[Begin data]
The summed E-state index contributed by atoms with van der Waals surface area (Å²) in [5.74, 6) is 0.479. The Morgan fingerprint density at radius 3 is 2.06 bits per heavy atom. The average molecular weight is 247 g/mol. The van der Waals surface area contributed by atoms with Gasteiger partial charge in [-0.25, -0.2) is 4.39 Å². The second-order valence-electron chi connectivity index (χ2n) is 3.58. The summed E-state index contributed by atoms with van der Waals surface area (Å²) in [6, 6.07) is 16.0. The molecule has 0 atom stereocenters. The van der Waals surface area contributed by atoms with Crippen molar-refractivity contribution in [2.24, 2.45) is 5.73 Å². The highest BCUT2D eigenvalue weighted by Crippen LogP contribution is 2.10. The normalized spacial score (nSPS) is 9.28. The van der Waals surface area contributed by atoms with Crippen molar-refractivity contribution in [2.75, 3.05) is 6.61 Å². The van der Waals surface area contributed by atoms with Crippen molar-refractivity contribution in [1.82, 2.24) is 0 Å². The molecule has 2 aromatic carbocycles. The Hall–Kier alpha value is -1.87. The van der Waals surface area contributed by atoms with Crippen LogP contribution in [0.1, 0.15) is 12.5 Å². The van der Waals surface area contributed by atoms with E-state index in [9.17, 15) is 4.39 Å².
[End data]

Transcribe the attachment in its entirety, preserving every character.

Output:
The summed E-state index contributed by atoms with van der Waals surface area (Å²) in [5.74, 6) is 0.479. The Morgan fingerprint density at radius 3 is 2.06 bits per heavy atom. The average molecular weight is 247 g/mol. The van der Waals surface area contributed by atoms with Gasteiger partial charge in [-0.25, -0.2) is 4.39 Å². The second-order valence-electron chi connectivity index (χ2n) is 3.58. The summed E-state index contributed by atoms with van der Waals surface area (Å²) in [6, 6.07) is 16.0. The molecule has 0 atom stereocenters. The van der Waals surface area contributed by atoms with Crippen molar-refractivity contribution in [2.24, 2.45) is 5.73 Å². The highest BCUT2D eigenvalue weighted by Crippen LogP contribution is 2.10. The normalized spacial score (nSPS) is 9.28. The van der Waals surface area contributed by atoms with Crippen molar-refractivity contribution in [2.75, 3.05) is 6.61 Å². The van der Waals surface area contributed by atoms with Crippen molar-refractivity contribution in [1.82, 2.24) is 0 Å². The molecule has 2 aromatic carbocycles. The Hall–Kier alpha value is -1.87. The van der Waals surface area contributed by atoms with Crippen LogP contribution in [0.1, 0.15) is 12.5 Å². The van der Waals surface area contributed by atoms with E-state index in [9.17, 15) is 4.39 Å².